Well, it did just that…and more. What we overlooked was that not only would this connect the business to the customer, but it, even more importantly, connected customer to customer. And that’s when the REAL workplace learning began. All of the customers were trying to solve the same issues I outlined above. All of them had a tool that could help. But none of them were talking to one another! We instituted a monthly live web meeting. It took place on the same day and the same time each month; a predictable, planned time for learning. The phone lines remained open throughout to encourage comments and questions. In the web meeting, we demonstrated a “Tip of the Month” re-enforcing some feature or functionality. Each month, we also showcased the work of the community members: “Look at what Becky did. Here’s how she did it. Here’s the impact it made.” It made Becky feel good about the work she’d done, it showed Becky’s bosses that they were now getting a return on their investment, they were achieving more of their goals and it shined a positive spotlight on the hospital. Oh, yeah…it also gave EVERYONE in the community the blue print for success. Customers began copying from, er, collaborating with one another to reproduce those successes at their own facilities. People began asking to make presentations!
In addition to the web meetings, we also created an online forum for the discussion to continue in between meetings. It housed a library of the items shared in the monthly meetings. It held an archive of recordings of all of the meetings in the event members could not join in live or wanted to hear it again. It became a place for even more collaboration with members sharing works in progress and asking for help from the community to complete them. Each new facility was publically welcomed and each new member was purposefully introduced to others in the community who shared similar backgrounds or issues. We also instituted an e-mail “Did You Know…” newsletter, prompting members to return to the site to see the latest contributions and discussions. The new customers were talking with the long-time customers about lessons learned. People were getting ideas about how which patient populations to target and the issues they faced in providing care.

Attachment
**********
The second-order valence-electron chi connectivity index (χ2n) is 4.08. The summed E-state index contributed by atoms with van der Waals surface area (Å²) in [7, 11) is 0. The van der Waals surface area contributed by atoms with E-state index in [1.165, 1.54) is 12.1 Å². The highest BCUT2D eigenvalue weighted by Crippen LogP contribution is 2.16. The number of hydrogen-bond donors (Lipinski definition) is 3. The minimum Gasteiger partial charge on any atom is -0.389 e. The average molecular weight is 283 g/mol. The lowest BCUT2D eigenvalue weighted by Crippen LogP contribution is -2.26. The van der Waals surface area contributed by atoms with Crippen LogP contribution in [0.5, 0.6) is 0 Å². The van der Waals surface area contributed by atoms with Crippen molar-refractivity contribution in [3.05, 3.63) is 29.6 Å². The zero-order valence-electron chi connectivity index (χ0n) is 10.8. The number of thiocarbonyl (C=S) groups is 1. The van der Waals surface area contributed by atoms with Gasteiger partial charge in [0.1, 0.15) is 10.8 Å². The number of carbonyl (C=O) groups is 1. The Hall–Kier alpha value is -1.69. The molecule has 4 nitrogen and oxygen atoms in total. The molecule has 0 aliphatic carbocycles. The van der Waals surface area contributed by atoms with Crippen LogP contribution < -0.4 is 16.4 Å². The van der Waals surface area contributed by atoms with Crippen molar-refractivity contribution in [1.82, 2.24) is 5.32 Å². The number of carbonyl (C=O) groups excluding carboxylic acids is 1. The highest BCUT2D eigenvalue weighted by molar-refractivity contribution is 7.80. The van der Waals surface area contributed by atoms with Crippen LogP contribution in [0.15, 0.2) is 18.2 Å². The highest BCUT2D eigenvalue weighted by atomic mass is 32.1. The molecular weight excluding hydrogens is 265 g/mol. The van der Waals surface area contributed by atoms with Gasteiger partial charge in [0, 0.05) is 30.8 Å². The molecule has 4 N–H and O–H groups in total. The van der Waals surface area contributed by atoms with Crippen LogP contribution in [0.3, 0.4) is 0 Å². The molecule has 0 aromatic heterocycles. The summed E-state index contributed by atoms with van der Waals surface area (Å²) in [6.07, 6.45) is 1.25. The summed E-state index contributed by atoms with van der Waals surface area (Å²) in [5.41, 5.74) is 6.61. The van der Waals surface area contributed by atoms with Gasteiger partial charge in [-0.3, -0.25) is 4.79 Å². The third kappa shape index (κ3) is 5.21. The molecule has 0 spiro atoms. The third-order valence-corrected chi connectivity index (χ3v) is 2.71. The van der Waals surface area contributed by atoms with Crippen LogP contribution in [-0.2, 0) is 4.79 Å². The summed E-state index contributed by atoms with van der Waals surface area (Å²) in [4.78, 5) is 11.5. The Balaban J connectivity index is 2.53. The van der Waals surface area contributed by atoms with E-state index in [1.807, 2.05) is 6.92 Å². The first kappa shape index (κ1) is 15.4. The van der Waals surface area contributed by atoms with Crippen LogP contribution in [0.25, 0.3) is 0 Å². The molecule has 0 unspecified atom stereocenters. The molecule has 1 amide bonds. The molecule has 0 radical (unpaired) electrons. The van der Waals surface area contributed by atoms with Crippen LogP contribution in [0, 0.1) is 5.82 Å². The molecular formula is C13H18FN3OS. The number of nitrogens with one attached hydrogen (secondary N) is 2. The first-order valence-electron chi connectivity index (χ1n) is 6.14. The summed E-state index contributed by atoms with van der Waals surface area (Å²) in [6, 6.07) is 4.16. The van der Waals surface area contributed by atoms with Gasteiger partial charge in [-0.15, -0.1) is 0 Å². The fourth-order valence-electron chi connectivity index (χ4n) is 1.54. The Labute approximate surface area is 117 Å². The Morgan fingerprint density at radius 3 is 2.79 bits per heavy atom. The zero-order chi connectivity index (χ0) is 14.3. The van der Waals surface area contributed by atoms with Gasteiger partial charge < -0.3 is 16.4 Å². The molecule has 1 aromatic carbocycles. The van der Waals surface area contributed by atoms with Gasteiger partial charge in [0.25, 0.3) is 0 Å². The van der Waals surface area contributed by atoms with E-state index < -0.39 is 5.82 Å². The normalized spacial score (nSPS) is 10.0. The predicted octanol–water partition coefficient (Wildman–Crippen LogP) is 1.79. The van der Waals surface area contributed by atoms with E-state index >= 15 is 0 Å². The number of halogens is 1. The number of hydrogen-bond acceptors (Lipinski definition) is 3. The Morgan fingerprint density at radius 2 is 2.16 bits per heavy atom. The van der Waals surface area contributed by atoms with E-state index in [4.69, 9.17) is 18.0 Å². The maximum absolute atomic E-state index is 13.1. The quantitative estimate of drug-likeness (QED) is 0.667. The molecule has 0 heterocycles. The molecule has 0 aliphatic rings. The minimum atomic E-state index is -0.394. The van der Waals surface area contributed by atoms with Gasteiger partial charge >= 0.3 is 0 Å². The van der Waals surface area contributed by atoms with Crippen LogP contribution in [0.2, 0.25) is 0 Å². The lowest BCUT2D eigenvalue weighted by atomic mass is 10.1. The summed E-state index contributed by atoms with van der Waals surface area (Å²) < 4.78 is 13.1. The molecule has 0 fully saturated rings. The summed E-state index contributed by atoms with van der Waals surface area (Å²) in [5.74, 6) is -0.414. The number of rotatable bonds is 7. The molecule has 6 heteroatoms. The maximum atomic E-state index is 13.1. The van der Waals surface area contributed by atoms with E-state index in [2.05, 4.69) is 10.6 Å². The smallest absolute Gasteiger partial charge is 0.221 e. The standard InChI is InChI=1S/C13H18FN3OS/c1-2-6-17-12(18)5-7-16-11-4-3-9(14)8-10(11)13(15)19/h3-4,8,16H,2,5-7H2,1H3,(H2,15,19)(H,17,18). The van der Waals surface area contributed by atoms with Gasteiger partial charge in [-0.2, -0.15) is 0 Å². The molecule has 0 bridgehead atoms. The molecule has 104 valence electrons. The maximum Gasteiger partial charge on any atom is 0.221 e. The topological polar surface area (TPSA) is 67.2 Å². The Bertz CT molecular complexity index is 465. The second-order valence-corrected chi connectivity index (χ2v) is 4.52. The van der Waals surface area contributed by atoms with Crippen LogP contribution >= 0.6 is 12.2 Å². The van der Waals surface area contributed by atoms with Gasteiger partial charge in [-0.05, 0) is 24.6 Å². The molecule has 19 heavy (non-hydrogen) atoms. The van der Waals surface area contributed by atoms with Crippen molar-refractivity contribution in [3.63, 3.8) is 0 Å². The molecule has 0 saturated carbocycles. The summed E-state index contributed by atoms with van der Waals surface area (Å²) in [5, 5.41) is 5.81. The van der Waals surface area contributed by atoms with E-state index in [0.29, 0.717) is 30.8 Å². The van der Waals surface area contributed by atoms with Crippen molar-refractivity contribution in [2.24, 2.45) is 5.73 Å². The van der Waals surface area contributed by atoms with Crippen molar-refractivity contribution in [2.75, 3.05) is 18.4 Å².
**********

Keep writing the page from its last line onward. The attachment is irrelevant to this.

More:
- Increased user adoption
- Finding success stories that previously would not have been uncovered
- Quicker times to success and to realizing return on investment
- Increase in the number of reference-able accounts
- New sales attributable to very existence of a learning community; a competitive differentiator
- One of the members being named to ModernHealthcare’s Top 25 Clinical Informaticists for 2010
- A pool of front-line staff ready, and eager, to give their opinion on proposed enhancements of the tool and on the product roadmap
- One member even went as far to say “The User Group is one of the most useful services Thomson Reuters provides with the CareFocus product. It’s been extremely valuable to learn how other facilities use CareFocus and we look forward to sharing ideas and profiles each month. It’s a great resource.”
- Better patient care in hospitals all across the country.
Did I mention that I learned, too? After working with the product for over 5 years, this learning community taught me a few things about the tool by their many creative uses for it.
In my opinion, this is a good example for real workplace learning. The members of the community don’t share the same workplace, but everyone shared the same work and issues surrounding it. Because a collaborative environment was created, everyone benefitted: the company, the customer and the patients they serve.
I’m looking forward to your comments and questions and to hearing about your success in implementing similar strategies.
Connect with me: